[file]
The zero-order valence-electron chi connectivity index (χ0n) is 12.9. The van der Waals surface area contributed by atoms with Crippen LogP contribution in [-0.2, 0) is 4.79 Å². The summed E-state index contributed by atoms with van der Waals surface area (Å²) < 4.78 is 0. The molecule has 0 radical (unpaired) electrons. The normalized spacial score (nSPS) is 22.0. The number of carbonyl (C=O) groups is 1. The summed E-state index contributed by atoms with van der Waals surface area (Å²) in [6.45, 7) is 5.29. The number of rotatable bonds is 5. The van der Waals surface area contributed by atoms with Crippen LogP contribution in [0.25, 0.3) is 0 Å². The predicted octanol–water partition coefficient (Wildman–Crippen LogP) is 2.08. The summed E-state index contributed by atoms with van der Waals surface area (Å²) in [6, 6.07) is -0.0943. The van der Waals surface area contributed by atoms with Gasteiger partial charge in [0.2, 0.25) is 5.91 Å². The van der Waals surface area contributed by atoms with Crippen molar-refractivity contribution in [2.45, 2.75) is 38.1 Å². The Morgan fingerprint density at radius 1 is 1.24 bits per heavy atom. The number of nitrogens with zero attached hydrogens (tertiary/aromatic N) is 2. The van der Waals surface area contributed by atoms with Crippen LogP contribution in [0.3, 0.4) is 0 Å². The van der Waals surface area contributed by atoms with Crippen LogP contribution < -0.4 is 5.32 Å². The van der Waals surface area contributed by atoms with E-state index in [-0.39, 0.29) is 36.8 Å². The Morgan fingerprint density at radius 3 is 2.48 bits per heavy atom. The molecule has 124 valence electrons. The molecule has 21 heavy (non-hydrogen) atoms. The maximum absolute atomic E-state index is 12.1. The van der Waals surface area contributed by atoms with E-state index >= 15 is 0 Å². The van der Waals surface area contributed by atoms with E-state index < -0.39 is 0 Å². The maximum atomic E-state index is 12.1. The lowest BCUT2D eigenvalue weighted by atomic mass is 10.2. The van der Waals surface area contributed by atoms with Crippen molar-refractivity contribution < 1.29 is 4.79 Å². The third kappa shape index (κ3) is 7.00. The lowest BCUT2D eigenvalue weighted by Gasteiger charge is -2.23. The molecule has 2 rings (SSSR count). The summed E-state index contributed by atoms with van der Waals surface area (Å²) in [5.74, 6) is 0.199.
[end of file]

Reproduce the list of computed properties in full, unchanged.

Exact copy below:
The zero-order valence-electron chi connectivity index (χ0n) is 12.9. The van der Waals surface area contributed by atoms with Crippen LogP contribution in [-0.2, 0) is 4.79 Å². The summed E-state index contributed by atoms with van der Waals surface area (Å²) < 4.78 is 0. The molecule has 0 radical (unpaired) electrons. The normalized spacial score (nSPS) is 22.0. The number of carbonyl (C=O) groups is 1. The summed E-state index contributed by atoms with van der Waals surface area (Å²) in [6.45, 7) is 5.29. The number of rotatable bonds is 5. The van der Waals surface area contributed by atoms with Crippen LogP contribution in [0.25, 0.3) is 0 Å². The predicted octanol–water partition coefficient (Wildman–Crippen LogP) is 2.08. The summed E-state index contributed by atoms with van der Waals surface area (Å²) in [6, 6.07) is -0.0943. The van der Waals surface area contributed by atoms with Gasteiger partial charge in [0.2, 0.25) is 5.91 Å². The van der Waals surface area contributed by atoms with Crippen molar-refractivity contribution in [2.45, 2.75) is 38.1 Å². The Morgan fingerprint density at radius 1 is 1.24 bits per heavy atom. The number of nitrogens with zero attached hydrogens (tertiary/aromatic N) is 2. The van der Waals surface area contributed by atoms with Crippen LogP contribution in [0.3, 0.4) is 0 Å². The van der Waals surface area contributed by atoms with Crippen LogP contribution < -0.4 is 5.32 Å². The van der Waals surface area contributed by atoms with E-state index in [-0.39, 0.29) is 36.8 Å². The Morgan fingerprint density at radius 3 is 2.48 bits per heavy atom. The molecule has 124 valence electrons. The molecule has 21 heavy (non-hydrogen) atoms. The maximum absolute atomic E-state index is 12.1. The van der Waals surface area contributed by atoms with E-state index >= 15 is 0 Å². The van der Waals surface area contributed by atoms with E-state index < -0.39 is 0 Å². The maximum atomic E-state index is 12.1. The lowest BCUT2D eigenvalue weighted by atomic mass is 10.2. The van der Waals surface area contributed by atoms with Crippen molar-refractivity contribution < 1.29 is 4.79 Å². The third kappa shape index (κ3) is 7.00. The lowest BCUT2D eigenvalue weighted by Gasteiger charge is -2.23. The molecule has 2 rings (SSSR count). The summed E-state index contributed by atoms with van der Waals surface area (Å²) in [5.74, 6) is 0.199.